“If it wasn’t for them, I wouldn’t be where I am now, doing what I’m doing,” she said. “The scholarships were important because I knew my parents couldn’t afford college. I don’t have the stress about where the money is coming from and if I’m coming back next semester. There are kids who couldn’t come back.”
A Dunbar track standout and Lee County’s fastest woman in 2016, Ms. Alabre was also recruited for the Cornell track team. She’s majoring in human development, minoring in business and plans to pursue sports psychology in graduate school. She’ll then return to Dunbar and give back to the community she credits with supporting and guiding her to success.
“I don’t quit,” she said. “I want to lead by example and give back to the community that built the Nahisha Alabre you see today. I have a big heart and once I put that in
there, boy, boy, boy. Things get rolling and magic happens.”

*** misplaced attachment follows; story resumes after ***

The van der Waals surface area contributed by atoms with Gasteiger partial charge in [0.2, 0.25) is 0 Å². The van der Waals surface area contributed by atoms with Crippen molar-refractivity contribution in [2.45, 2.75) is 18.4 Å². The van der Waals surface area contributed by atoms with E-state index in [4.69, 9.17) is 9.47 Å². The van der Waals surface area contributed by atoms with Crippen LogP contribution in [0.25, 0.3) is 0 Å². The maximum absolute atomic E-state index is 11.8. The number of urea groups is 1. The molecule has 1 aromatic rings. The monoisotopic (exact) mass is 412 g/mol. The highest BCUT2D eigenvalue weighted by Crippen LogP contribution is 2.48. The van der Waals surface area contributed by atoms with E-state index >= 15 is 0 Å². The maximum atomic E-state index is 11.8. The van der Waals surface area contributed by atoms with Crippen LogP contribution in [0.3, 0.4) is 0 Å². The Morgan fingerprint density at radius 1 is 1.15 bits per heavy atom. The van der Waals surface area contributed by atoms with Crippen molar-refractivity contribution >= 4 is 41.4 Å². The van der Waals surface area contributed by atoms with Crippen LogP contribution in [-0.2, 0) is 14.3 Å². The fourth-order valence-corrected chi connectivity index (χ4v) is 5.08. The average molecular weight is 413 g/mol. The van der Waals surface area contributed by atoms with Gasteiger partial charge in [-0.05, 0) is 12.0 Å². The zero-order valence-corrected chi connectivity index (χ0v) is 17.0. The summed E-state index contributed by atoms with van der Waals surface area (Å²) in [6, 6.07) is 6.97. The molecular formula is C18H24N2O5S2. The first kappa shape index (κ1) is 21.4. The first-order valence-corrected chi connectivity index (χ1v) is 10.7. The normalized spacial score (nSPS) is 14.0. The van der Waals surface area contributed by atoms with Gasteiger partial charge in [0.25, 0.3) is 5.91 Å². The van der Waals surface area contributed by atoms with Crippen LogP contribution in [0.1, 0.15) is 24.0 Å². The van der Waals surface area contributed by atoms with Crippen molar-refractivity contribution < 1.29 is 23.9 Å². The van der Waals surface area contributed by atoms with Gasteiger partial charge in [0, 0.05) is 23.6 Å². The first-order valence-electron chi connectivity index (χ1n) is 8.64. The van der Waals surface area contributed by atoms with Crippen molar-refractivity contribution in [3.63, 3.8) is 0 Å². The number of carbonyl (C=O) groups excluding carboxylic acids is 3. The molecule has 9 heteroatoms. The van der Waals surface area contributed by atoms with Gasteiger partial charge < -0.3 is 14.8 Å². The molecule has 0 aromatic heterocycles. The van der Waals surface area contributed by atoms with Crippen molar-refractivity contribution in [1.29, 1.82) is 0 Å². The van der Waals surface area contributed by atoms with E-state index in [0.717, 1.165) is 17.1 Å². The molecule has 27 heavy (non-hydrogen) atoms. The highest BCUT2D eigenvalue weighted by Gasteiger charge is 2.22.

Multiyear Awards Shape a Doctor and a Scientist
Erin Gillaspie and Lee Visone received money for college from the John M. and Mary A. Shanley fund, a fouryear scholarship. It helped Dr. Gillaspie realize a lifelong dream of becoming a cardiothoracic surgeon.
Ms. Gillaspie was a unique candidate for scholarship – at 18 she had already achieved her high school diploma and her first college degree.
“I knew I wanted to do this since I was a little 13-year old in oversized scrubs sitting in the operating room watching my first case,” said, Ms. Gillaspie, who recently completed a fellowship in surgical training at the Mayo Clinic and is an assistant professor in thoracic surgery at Vanderbilt University Medical Center. “I’ll never forget my first day as an attending walking into my office knowing I accomplished this because of people like the Shanleys. I remember the day I interviewed with the Southwest Florida Community Foundation for the scholarship. Everyone was kind, compassionate and excited for me.”